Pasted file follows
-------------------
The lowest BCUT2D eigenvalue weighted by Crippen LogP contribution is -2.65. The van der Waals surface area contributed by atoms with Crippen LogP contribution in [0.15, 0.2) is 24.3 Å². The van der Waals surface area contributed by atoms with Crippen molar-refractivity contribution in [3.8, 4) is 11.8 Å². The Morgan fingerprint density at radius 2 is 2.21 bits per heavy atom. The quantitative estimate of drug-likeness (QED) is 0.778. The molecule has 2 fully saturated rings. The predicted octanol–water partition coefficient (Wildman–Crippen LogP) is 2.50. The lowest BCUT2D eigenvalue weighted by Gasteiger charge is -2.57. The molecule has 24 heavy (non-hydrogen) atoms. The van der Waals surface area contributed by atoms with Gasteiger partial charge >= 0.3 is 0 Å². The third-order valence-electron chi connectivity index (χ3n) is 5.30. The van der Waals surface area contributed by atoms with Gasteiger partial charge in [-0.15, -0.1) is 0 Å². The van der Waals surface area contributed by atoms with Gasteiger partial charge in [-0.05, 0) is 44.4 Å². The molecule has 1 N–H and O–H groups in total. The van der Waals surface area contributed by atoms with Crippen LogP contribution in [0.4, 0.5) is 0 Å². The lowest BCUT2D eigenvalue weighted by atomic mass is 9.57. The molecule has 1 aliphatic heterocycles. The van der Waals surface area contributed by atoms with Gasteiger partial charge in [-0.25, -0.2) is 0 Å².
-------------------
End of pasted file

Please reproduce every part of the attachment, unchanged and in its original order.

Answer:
The lowest BCUT2D eigenvalue weighted by Crippen LogP contribution is -2.65. The van der Waals surface area contributed by atoms with Crippen LogP contribution in [0.15, 0.2) is 24.3 Å². The van der Waals surface area contributed by atoms with Crippen molar-refractivity contribution in [3.8, 4) is 11.8 Å². The Morgan fingerprint density at radius 2 is 2.21 bits per heavy atom. The quantitative estimate of drug-likeness (QED) is 0.778. The molecule has 2 fully saturated rings. The predicted octanol–water partition coefficient (Wildman–Crippen LogP) is 2.50. The lowest BCUT2D eigenvalue weighted by Gasteiger charge is -2.57. The molecule has 24 heavy (non-hydrogen) atoms. The van der Waals surface area contributed by atoms with Gasteiger partial charge >= 0.3 is 0 Å². The third-order valence-electron chi connectivity index (χ3n) is 5.30. The van der Waals surface area contributed by atoms with Gasteiger partial charge in [-0.15, -0.1) is 0 Å². The van der Waals surface area contributed by atoms with Gasteiger partial charge in [-0.05, 0) is 44.4 Å². The molecule has 1 N–H and O–H groups in total. The van der Waals surface area contributed by atoms with Crippen LogP contribution in [0.4, 0.5) is 0 Å². The lowest BCUT2D eigenvalue weighted by atomic mass is 9.57. The molecule has 1 aliphatic heterocycles. The van der Waals surface area contributed by atoms with Gasteiger partial charge in [-0.25, -0.2) is 0 Å².